Insignia Voice Speaker from Best Buy

Is the Insignia Voice a viable alternative to Google Home?

5 min read

The Google Home and Google Home Mini are great devices, but there’s something they lack: a clock that you can see at all times. That’s where the Insignia Voice, a voice-activated speaker with Google Assistant from Best Buy comes in. Keep reading to find out if this is something you’ll want on your nightstand.

But first, please note that this review won’t cover Google Assistant. We’ve already covered that in other articles and reviews of Google Home products.


Like most people in the digital age, I do use my smartphone as my alarm clock, but with my wife and I on different daily schedules, we need a solution for both of us to get us going in the morning. As a result, we had a clock that had the ability to set an alarm for each of us. But, that clock started going on the fritz and it got to the point when we needed a replacement.

After searching around for a suitable replacement, I saw the Insignia Voice on sale at Best Buy and picked one up. Set up was fairly easy — just use the Google Home app and set it up the exact same way you would set up any Google Home product. Once it’s connected, you’re ready to go.

Insignia Voice Speaker from Best Buy

Using The Insignia Voice

The Insignia Voice I picked up was black, but it’s also available in grey. You’ll find an 8W speaker in the base, and while it won’t work for a house party, it’ll certainly wake you up in the morning. It’s perfect for filling up our bedroom with music, news, and weather while we’re getting ready for the day. You can give it almost any command you can give the Google Home. However, there are a few exceptions — I’ll get to those later.

On the front, there’s an LCD display which will show you the current time, along with a smaller display shows you the current temperature. The temperature is only displayed after you ask for the weather and only for a few seconds. It is not displayed continuously.

The top of the Insignia Voice is your control center. There’s a series of lights that light up after you say “Hey Google” or “Okay Google” so that you know it’s awake and processing your request. There are also plus and minus buttons, along with another control button. This will control the display brightness, volume, along with play/pause controls.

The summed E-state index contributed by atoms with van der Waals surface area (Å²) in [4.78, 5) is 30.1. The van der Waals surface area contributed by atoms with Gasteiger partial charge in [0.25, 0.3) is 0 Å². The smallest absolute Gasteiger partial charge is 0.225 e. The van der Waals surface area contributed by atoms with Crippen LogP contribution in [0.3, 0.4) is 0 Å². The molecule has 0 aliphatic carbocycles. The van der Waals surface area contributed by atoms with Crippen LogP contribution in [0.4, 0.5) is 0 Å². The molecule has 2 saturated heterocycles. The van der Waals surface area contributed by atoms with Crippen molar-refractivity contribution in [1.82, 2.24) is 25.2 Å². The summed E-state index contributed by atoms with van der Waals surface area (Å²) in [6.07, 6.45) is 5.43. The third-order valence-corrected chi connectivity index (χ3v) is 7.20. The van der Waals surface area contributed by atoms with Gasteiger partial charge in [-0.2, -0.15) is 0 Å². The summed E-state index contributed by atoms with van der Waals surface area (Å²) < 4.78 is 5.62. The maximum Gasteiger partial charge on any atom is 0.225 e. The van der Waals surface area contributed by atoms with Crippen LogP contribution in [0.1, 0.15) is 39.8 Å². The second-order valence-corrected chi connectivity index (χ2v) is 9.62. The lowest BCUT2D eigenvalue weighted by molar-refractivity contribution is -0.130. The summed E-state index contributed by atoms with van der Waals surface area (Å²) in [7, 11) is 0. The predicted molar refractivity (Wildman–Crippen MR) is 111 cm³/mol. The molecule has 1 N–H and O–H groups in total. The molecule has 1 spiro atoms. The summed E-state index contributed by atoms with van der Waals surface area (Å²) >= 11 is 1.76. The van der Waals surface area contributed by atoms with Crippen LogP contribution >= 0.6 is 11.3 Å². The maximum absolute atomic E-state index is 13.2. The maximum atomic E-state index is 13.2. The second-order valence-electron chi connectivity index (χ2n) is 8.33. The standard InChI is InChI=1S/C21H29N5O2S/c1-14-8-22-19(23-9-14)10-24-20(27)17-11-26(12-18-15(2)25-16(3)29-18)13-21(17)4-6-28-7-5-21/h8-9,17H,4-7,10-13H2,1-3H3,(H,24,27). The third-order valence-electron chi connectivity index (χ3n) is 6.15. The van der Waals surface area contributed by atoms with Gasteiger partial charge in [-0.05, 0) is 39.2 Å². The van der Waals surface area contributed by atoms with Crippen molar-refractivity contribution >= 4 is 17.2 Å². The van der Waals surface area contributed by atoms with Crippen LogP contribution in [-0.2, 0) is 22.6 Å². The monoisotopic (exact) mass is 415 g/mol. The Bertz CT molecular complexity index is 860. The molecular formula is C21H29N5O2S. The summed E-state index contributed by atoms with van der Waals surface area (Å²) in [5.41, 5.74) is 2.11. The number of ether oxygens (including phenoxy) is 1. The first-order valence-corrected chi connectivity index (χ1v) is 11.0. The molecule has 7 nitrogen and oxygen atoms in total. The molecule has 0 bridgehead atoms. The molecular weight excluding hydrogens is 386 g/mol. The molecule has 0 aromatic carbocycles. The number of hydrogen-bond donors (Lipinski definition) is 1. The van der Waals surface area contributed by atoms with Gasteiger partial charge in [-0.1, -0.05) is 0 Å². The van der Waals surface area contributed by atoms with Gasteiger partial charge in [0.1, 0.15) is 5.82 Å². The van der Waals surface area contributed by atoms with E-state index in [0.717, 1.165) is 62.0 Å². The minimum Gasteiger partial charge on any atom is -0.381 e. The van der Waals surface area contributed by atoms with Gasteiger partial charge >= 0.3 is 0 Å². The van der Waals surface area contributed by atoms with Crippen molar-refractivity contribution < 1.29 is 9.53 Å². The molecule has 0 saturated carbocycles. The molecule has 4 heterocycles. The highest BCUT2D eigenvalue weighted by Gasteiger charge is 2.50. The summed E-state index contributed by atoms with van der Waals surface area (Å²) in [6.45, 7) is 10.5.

While the Insignia Voice has Bluetooth capabilities, you can use it like a Chromecast Audio. Similar to other Home products, you can include it in a group in order to hear music throughout the house. You can also turn on a proximity mode, so that when you pass your hand over the top of the Insignia Voice, it will, in theory, mute the volume and snooze the alarm.

On the rear of the unit, there is a USB output so that you can plug a cable with a USB-A plug to charge your phone as you sleep.

Controlling the Insignia Voice

You control the Insignia Voice just like you control any other Google Assistant device. You can get its attention by saying “Okay Google” or “Hey Google” and then the command. If you don’t want the Insignia Voice to listen in to your private conversations, there’s a mute button on the back that will turn off the “always listening” microphone.

The Insignia Voice responds to mostly the same commands you would give a Google Assistant. It does not appear to work with routines. If I tell the Insignia Voice “Good night” or “It’s time for bed” it just replies “Sleep tight.” It does not perform any tasks such as giving me the weather and changing the thermostat for nighttime temperatures.

The alarm sound on the Insignia Voice is very pleasant and does not give you a heart attack when it goes off. However, unlike other alarms that start off softly and then gradually gain in volume, the alarm on the Insignia Voice starts off at full volume.

In addition to the standard Google Assistant commands, the Insignia also has commands to control the brightness of the LCD display and the volume of audio playback.


Overall, the Insignia Voice is a worthy replacement, but there are a few negatives that need to be pointed out. There is no snooze button. My wife enjoys torturing me by setting an alarm and then snoozing the alarm before she gets up to face the day. There is no “snooze” button on the device. In order to snooze the alarm, you must pass your hand over the top of the Insignia Voice as if you’re trying a Jedi mind trick on the device. The problem with this is that no one is coordinated enough after being awakened by an alarm at 6 AM to pull this off.

The Insignia Voice also does not have an ambient brightness control. You must manually adjust the display brightness. That means either physically adjusting the unit or saying “Hey Google. Set the display to ___%.” We need to do this every night before going to bed and every morning when waking up.

The Final Verdict

My wife is the primary user of the Insignia Voice, so she told me for this review that she does enjoy using it. She likes that it’s her device to use. She’ll tell it to play her favorite music station when she’s getting ready in the morning, but she just doesn’t like the lack of a snooze button.

The suggested selling price of the Insignia Voice is $99, but I’ve never seen it sold at that price. It can usually be found for about $49. Occasionally, there are specials that bring the price down below $30.

My wife does enjoy being able to glance at the time on the Insignia Voice, which you can’t do on a Google Home Mini. So, if that’s worth spending closer to $50 for a device that’s basically a Google Home with an LCD display, then go for it.

Considering that the Insignia Voice is usually priced comparable to the Google Home Mini, in the opinion of this reviewer, I would wait for those special sub-$30 sales before picking one up.

Insignia Voice from Best Buy